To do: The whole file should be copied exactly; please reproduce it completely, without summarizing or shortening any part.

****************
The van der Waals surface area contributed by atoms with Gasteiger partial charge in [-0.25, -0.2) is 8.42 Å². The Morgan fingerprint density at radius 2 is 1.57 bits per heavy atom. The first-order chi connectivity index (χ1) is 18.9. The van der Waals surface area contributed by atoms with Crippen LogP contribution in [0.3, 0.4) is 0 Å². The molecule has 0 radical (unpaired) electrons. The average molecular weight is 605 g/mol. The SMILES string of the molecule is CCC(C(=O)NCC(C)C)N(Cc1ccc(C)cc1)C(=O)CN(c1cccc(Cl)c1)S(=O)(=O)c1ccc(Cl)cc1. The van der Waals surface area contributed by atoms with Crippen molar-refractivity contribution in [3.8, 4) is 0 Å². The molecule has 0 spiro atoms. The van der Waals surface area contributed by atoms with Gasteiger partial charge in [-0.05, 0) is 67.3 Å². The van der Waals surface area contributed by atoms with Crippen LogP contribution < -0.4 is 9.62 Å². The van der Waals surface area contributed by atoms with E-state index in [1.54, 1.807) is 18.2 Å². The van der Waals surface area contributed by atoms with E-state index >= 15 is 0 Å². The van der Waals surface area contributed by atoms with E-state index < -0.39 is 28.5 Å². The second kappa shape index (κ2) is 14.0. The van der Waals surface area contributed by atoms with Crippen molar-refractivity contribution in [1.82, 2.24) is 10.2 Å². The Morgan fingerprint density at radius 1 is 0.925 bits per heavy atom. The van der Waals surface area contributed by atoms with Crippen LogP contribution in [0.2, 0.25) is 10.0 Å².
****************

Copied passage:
The van der Waals surface area contributed by atoms with Gasteiger partial charge in [-0.25, -0.2) is 8.42 Å². The Morgan fingerprint density at radius 2 is 1.57 bits per heavy atom. The first-order chi connectivity index (χ1) is 18.9. The van der Waals surface area contributed by atoms with Crippen LogP contribution in [0.3, 0.4) is 0 Å². The molecule has 0 radical (unpaired) electrons. The average molecular weight is 605 g/mol. The SMILES string of the molecule is CCC(C(=O)NCC(C)C)N(Cc1ccc(C)cc1)C(=O)CN(c1cccc(Cl)c1)S(=O)(=O)c1ccc(Cl)cc1. The van der Waals surface area contributed by atoms with Crippen molar-refractivity contribution in [3.8, 4) is 0 Å². The molecule has 0 spiro atoms. The van der Waals surface area contributed by atoms with Gasteiger partial charge in [-0.05, 0) is 67.3 Å². The van der Waals surface area contributed by atoms with Crippen LogP contribution < -0.4 is 9.62 Å². The van der Waals surface area contributed by atoms with E-state index in [1.54, 1.807) is 18.2 Å². The van der Waals surface area contributed by atoms with E-state index >= 15 is 0 Å². The van der Waals surface area contributed by atoms with E-state index < -0.39 is 28.5 Å². The second kappa shape index (κ2) is 14.0. The van der Waals surface area contributed by atoms with Crippen molar-refractivity contribution in [1.82, 2.24) is 10.2 Å². The Morgan fingerprint density at radius 1 is 0.925 bits per heavy atom. The van der Waals surface area contributed by atoms with Crippen LogP contribution in [0.2, 0.25) is 10.0 Å².